In fact at 19 metres it’s quite a bit shorter than a tennis court, and that includes all the privately held gold coins, bars and jewellery in the world – some 75% of the total. The world’s monetary gold reserve is a block of only one quarter that volume, and America’s gold reserve is only one quarter of that. Fort Knox hides only a modest hole in the ground.

There’s not much gold left elsewhere in the ground either. Approximately 50,000 tonnes (about a third of what is already out) remains un-mined and will cost in excess of $300 an ounce to extract. Meanwhile – after steadily more detailed worldwide surveys – the mining industry consensus is that large mineral deposit discoveries are now a thing of the past.

OK, now that we know we have a finite amount of gold, the perfect storm is in motion for scam artists to dupe the uneducated.

Purchasing gold is not like driving down to your local Wal-Gold and slapping down $100,000 and walking out with three reinforced bags of bullion. The purchase and management of gold as an investment takes education and awareness most of us don’t have. And that’s what the scam artists are counting on. I predict that one of the largest scam operations of the near future will be boiler rooms selling “gold” to unsuspecting people under-schooled in the process.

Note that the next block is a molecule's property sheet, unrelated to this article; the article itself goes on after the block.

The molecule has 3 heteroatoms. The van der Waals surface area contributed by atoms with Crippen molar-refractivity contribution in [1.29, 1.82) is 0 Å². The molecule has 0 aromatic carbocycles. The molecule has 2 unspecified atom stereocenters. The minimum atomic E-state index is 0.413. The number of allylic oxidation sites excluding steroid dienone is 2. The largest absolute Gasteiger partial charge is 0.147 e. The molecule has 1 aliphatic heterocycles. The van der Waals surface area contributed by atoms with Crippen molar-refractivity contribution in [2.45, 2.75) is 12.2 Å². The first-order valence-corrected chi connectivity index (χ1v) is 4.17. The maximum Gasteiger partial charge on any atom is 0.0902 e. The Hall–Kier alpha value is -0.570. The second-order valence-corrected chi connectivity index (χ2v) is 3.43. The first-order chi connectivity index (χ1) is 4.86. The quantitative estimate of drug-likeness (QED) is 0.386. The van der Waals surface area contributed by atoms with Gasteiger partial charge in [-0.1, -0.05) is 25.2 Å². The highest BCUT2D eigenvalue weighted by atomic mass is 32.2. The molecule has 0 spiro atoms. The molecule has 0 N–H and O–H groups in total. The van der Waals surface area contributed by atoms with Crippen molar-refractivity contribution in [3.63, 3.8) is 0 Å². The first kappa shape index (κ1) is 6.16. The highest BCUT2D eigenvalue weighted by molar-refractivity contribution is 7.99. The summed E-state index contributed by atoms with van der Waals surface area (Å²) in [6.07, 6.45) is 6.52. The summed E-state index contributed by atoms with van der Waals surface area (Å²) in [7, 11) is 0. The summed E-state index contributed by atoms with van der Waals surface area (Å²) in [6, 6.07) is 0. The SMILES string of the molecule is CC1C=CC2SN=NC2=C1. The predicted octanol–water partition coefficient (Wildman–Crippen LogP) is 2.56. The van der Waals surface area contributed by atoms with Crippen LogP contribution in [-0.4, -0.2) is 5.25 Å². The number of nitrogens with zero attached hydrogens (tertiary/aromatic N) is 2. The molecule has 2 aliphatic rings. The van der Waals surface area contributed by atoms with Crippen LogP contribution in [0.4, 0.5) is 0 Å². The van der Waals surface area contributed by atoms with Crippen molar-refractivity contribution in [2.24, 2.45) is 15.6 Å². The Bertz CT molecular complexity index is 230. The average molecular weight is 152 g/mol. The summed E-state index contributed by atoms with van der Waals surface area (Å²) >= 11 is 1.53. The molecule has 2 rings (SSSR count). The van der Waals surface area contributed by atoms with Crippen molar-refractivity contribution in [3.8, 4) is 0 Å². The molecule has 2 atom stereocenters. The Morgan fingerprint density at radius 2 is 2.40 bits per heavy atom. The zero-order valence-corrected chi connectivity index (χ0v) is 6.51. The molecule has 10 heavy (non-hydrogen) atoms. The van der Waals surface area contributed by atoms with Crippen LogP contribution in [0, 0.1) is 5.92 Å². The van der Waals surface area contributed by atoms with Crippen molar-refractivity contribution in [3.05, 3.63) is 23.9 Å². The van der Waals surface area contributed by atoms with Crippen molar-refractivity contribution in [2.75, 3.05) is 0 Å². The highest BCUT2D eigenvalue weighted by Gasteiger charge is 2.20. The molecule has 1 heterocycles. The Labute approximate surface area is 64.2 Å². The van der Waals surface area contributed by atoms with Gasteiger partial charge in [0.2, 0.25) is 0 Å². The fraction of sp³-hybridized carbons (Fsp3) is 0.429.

A word of advice: If you don’t know the important differences between  allocated and unallocated gold, I suggest you take the time to educate yourself.  While we at Grand Rants do not endorse any web site, I did come upon one site Galmarley.com which seems to have a plethora of information on what to look for and look out for when considering investing in the gold market safely. They offer a free report (incurring no obligation) that covers crucial information for the beginner, including the four main traps for prospective investors. I would consider this a good place to start, but it’s a huge Internet. A little time spent searching will undoubtedly find other sources of information. One caveat: If the same web site is selling a related product, I would be very careful as they may likely tweak the information to fit their agenda.

When you are ready to really dig into the gold market, another web site you might want to consider is Bullionvault which has up-to-the-minute research news on the gold market.

An excellent interview with Joseph M. Foster, portfolio manager at Van Eck Associates, and head of its International Investors Gold Fund can be found here.

The above links are suggested as a starting place for educating yourself in gold investing. Before investing a single dime, however, take the time to do your research. Speak to friends who may have been investing in gold for some time and solicit their input. Talk to your investment company. But be careful! Educate yourself as much as possible in case your friends have not done so.  You may ultimately end up saving them money too.

Oh, and one more word of advice: If you get a Gold Investing solicitation from a guy named Madoff, I’d shred it ASAP.

Gerry Ashley